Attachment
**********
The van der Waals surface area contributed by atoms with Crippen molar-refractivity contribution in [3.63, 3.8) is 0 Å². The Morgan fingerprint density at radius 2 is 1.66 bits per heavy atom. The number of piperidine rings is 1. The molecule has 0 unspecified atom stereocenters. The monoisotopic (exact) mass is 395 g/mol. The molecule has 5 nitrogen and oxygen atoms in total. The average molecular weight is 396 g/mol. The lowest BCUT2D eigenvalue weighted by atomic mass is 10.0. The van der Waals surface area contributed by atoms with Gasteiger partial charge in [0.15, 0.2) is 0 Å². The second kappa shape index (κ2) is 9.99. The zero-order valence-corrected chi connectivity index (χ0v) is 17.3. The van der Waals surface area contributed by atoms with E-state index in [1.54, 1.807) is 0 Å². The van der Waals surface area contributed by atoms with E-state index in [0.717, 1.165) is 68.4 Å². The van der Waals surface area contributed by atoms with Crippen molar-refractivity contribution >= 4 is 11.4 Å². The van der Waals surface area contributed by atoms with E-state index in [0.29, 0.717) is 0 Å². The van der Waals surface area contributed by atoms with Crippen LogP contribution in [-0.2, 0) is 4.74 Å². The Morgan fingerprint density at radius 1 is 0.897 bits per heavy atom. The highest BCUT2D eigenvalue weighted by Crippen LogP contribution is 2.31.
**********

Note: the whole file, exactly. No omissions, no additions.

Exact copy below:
The van der Waals surface area contributed by atoms with Crippen molar-refractivity contribution in [3.63, 3.8) is 0 Å². The Morgan fingerprint density at radius 2 is 1.66 bits per heavy atom. The number of piperidine rings is 1. The molecule has 0 unspecified atom stereocenters. The monoisotopic (exact) mass is 395 g/mol. The molecule has 5 nitrogen and oxygen atoms in total. The average molecular weight is 396 g/mol. The lowest BCUT2D eigenvalue weighted by atomic mass is 10.0. The van der Waals surface area contributed by atoms with Gasteiger partial charge in [0.15, 0.2) is 0 Å². The second kappa shape index (κ2) is 9.99. The zero-order valence-corrected chi connectivity index (χ0v) is 17.3. The van der Waals surface area contributed by atoms with E-state index in [1.54, 1.807) is 0 Å². The van der Waals surface area contributed by atoms with E-state index in [0.717, 1.165) is 68.4 Å². The van der Waals surface area contributed by atoms with Crippen molar-refractivity contribution >= 4 is 11.4 Å². The van der Waals surface area contributed by atoms with E-state index in [0.29, 0.717) is 0 Å². The van der Waals surface area contributed by atoms with Crippen LogP contribution in [-0.2, 0) is 4.74 Å². The Morgan fingerprint density at radius 1 is 0.897 bits per heavy atom. The highest BCUT2D eigenvalue weighted by Crippen LogP contribution is 2.31.